Drinks and Snacks of China - Chinese Cuisine(zhongcan)

China is truly a gastronomic paradise. There are many unique aspects of Chinese cuisine that make it a haven for food lovers. Every location, minority group, or standing on the social ladder features its own unique dishes. Many different countries have"Chinese Restaurants", but there is nothing authentic about their dishes. They have always been modified due to local tastes, and ingredient availability. Authentic Chinese cuisine is made with the freshest ingredients and cooked to order, never pre-made.  

Every area of China has its own local cuisine. Even cities two hours apart have their own unique dishes. Every destination that visitors travel to have new and completely different local cuisines to choose from, that makes China a food lover's heaven. 
Chinese cuisine generally falls into one of six schools:

Imperial Dishes:

These dishes were originally only intended for exclusive consumption by the Emperor, Empress, and anyone lucky enough to have found favor with them. Each dish was made of the finest ingredients and presented in a way that made each one a work of art. The names of these different dishes were as beautiful as the food itself. Some species of fruits, vegetables, and rice were for the exclusive use of the Emperor, and anyone caught eating these foods, would be executed. Ingredients were brought to the palace in the form of tribute from within China, and abroad. One of the most famous, but rarely seen imperial meals is the Man-Han (Manchurian, Chinese) banquet. It is composed of 108 dishes and is a mixture of the best dishes of the Manchurian and Chinese people. Today these exclusive dishes are now available to the general public. In Beijing's Beihai Park, there is a restaurant founded by the last imperial chefs of the Qing Dynasty. Some of these Imperial dishes have even made their way to other countries. Peking (Beijing) Roast Duck was once one of the exclusive dishes of the Emperor that can now be enjoyed by everyone.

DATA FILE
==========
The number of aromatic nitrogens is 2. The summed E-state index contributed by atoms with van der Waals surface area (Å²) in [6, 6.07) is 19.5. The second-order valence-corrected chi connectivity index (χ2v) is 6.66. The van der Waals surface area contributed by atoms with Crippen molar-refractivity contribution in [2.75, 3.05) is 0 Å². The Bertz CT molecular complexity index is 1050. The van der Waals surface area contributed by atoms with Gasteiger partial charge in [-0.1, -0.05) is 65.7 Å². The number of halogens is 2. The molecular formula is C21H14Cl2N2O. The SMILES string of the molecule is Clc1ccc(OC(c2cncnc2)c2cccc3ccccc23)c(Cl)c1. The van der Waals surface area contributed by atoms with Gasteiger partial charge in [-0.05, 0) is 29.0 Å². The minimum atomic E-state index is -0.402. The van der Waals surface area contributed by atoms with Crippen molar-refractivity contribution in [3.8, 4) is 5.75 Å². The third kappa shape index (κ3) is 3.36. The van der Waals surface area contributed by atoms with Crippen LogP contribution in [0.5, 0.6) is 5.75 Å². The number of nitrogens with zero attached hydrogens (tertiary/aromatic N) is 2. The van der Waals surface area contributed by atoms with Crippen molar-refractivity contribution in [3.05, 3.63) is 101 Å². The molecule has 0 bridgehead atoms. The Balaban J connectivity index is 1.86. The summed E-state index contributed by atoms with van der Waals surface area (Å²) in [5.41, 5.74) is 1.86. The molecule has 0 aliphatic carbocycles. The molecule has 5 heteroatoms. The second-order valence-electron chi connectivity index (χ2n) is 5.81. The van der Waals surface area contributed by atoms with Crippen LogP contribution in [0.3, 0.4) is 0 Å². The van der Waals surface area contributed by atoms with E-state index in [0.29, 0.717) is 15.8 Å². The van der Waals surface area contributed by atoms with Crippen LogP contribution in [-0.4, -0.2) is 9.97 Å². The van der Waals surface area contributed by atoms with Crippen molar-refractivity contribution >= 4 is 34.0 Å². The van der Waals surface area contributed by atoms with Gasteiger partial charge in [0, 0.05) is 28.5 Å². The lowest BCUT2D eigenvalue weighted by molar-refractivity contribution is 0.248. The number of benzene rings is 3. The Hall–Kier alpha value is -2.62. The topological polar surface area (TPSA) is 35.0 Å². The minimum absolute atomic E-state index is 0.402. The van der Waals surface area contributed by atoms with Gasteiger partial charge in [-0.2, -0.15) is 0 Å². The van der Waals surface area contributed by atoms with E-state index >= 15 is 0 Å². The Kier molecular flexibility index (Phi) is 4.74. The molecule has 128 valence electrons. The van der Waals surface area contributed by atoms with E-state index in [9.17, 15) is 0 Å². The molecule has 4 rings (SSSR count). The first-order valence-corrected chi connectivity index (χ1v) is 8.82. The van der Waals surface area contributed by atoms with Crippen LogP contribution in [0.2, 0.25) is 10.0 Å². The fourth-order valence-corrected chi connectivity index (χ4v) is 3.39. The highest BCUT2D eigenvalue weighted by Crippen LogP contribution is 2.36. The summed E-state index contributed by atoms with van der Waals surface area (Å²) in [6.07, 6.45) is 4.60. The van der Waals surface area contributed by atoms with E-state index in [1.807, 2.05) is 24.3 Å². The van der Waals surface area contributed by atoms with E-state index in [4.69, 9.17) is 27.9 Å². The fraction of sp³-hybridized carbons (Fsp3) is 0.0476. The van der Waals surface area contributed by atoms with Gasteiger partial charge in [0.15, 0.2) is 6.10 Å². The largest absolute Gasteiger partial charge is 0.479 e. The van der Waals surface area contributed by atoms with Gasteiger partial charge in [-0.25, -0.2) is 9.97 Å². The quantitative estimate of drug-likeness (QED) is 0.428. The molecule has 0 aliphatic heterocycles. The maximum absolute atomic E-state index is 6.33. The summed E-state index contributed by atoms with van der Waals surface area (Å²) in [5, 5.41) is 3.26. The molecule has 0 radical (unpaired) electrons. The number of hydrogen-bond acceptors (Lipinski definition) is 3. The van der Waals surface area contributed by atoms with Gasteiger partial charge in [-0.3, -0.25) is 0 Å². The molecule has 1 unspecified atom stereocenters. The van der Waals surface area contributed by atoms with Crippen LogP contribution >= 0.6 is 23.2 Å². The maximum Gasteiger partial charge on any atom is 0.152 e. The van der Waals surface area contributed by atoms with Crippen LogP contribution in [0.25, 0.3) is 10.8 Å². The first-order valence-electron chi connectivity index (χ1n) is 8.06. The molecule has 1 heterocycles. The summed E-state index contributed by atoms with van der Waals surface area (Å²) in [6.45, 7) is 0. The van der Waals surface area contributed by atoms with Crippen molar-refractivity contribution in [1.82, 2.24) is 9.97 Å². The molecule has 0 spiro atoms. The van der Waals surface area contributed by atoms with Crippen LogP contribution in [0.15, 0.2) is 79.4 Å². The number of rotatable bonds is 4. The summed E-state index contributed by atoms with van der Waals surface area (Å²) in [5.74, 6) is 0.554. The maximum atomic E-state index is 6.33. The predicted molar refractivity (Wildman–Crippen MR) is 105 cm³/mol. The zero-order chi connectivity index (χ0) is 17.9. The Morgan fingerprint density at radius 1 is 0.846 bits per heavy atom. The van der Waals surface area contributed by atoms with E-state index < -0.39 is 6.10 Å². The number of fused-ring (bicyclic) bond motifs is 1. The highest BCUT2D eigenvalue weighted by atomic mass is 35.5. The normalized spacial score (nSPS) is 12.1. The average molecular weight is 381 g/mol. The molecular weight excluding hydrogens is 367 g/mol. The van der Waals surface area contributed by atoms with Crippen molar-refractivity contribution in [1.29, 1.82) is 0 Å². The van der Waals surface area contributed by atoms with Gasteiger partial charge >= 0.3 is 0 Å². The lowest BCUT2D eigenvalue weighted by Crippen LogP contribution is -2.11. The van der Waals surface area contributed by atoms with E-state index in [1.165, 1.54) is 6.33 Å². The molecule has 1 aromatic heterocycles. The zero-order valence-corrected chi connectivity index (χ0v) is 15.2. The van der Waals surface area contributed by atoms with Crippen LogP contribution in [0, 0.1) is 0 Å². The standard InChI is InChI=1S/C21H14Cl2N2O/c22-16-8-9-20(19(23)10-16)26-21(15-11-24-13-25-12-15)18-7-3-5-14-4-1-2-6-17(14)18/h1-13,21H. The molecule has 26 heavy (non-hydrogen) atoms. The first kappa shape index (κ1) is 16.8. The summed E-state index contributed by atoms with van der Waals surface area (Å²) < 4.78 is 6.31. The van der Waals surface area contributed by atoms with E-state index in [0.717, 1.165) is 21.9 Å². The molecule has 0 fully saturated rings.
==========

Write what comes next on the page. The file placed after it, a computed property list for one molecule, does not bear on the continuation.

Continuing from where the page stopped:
Mansion Kitchen Dishes

Government officials and the wealthy thought of food, not only as a sustainer of life, but also as a status symbol and spared no expense in finding the best ingredients, and the best chefs. The better the cooks they could employ, the more prestigious these elite were considered. They went out of their way to hire famous chefs and could afford to do so. These chefs became extremely wealthy, and many of their dishes found their way to the general public. Two schools of Mansion Kitchen cuisine are the Confucian, and Tan family schools. These two schools have survived until today and can be found in Beijing. The Confucian Restaurant in Beijing's Liulichang and the Tan Family Kitchen in the Beijing Hotel serve excellent examples of this ancient style of cooking.

Local Cuisine

Local Cuisine is the food eaten by the common man. In China, there are four main schools of Local Cuisine. They are the Shandong, Sichuan, Yangzhou, and Canton (Guangzhou) schools. Each school of cooking is unique and features aspects unique to their respective locations.  
The Shandong School of cuisine is known for its emphasis on aroma, freshness, crispness, and tenderness. Sichuan (Szechuan) Cuisine is famous for its spicy and strong flavored foods. The Hangzhou School of Chinese cuisine is has a reputation for tenderness, softness, and mellow flavor. Canton (Guangzhou) Cuisine is known for its seafood dishes and dim sum.

Ethnic Dishes

Chinese Ethnic dishes were first created by China's 56 ethnic minority groups. They were traditionally made from simple ingredients native to their respective regions. Now, many of these dishes have crossed borders, and been refined. They can now be enjoyed in many restaurants throughout China. Mongolian Hot pot and Xinjiang's mutton shish-kebob are just two examples.

Monastic Dishes

Otherwise known as vegetarian dishes, monastic dishes were created in Buddhist temples due to the fact that Buddhist monks are unable to eat meat. This style of cooking has recently become more popular in the secular world due to its health benefits. Many of these monastic dishes take on the shape, texture, and flavor of meat, but contain no meat products. They are extremely delicious, and a healthy alternative to dining.

Therapeutic dishes

Therapeutic or medicinal dishes have been eaten in China for thousands of years. Not only is it delicious cuisine, but also features the curative effects of China's Traditional Medicine. They are comprised of many herbs and vegetables that are known to have medicinal qualities. Another form of Therapeutic dishes is medicinal teas. A traditional Chinese Medicine Doctor will prescribe his patient a list of herbs, and the patient will brew them into a tea. Although not always delicious, this form of therapeutic tea has been helping Chinese people for many thousands of years.

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